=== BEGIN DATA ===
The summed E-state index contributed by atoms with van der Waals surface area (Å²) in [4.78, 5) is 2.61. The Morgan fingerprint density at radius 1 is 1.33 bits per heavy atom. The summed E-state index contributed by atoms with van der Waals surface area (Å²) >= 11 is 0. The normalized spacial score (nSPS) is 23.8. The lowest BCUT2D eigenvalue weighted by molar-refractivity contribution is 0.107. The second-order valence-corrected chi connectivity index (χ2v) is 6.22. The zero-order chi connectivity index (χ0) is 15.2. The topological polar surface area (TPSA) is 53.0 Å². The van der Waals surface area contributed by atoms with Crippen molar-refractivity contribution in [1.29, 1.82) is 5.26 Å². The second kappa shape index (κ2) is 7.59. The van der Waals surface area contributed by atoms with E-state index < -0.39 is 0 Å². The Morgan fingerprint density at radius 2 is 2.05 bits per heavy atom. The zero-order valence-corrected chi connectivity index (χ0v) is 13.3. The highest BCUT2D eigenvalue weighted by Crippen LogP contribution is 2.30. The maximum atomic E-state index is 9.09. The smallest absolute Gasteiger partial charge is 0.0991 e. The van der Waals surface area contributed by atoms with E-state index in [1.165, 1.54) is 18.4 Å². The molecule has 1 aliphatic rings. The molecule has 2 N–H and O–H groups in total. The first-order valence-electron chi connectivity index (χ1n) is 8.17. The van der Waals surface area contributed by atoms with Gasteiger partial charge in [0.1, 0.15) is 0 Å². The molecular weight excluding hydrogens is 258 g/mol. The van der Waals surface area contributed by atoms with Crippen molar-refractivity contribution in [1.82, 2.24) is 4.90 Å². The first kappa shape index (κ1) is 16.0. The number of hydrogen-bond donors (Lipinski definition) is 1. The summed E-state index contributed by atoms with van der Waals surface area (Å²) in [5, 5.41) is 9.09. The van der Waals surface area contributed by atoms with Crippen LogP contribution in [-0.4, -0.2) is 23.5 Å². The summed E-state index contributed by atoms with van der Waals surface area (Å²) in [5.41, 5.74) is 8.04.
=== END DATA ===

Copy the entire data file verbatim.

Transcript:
The summed E-state index contributed by atoms with van der Waals surface area (Å²) in [4.78, 5) is 2.61. The Morgan fingerprint density at radius 1 is 1.33 bits per heavy atom. The summed E-state index contributed by atoms with van der Waals surface area (Å²) >= 11 is 0. The normalized spacial score (nSPS) is 23.8. The lowest BCUT2D eigenvalue weighted by molar-refractivity contribution is 0.107. The second-order valence-corrected chi connectivity index (χ2v) is 6.22. The zero-order chi connectivity index (χ0) is 15.2. The topological polar surface area (TPSA) is 53.0 Å². The van der Waals surface area contributed by atoms with Crippen molar-refractivity contribution in [1.29, 1.82) is 5.26 Å². The second kappa shape index (κ2) is 7.59. The van der Waals surface area contributed by atoms with E-state index < -0.39 is 0 Å². The Morgan fingerprint density at radius 2 is 2.05 bits per heavy atom. The zero-order valence-corrected chi connectivity index (χ0v) is 13.3. The highest BCUT2D eigenvalue weighted by Crippen LogP contribution is 2.30. The maximum atomic E-state index is 9.09. The smallest absolute Gasteiger partial charge is 0.0991 e. The van der Waals surface area contributed by atoms with E-state index in [1.165, 1.54) is 18.4 Å². The molecule has 1 aliphatic rings. The molecule has 2 N–H and O–H groups in total. The first-order valence-electron chi connectivity index (χ1n) is 8.17. The van der Waals surface area contributed by atoms with Gasteiger partial charge in [0.1, 0.15) is 0 Å². The molecular weight excluding hydrogens is 258 g/mol. The van der Waals surface area contributed by atoms with Crippen molar-refractivity contribution in [1.82, 2.24) is 4.90 Å². The first kappa shape index (κ1) is 16.0. The number of hydrogen-bond donors (Lipinski definition) is 1. The summed E-state index contributed by atoms with van der Waals surface area (Å²) in [5, 5.41) is 9.09. The van der Waals surface area contributed by atoms with Crippen LogP contribution in [-0.4, -0.2) is 23.5 Å². The summed E-state index contributed by atoms with van der Waals surface area (Å²) in [5.41, 5.74) is 8.04.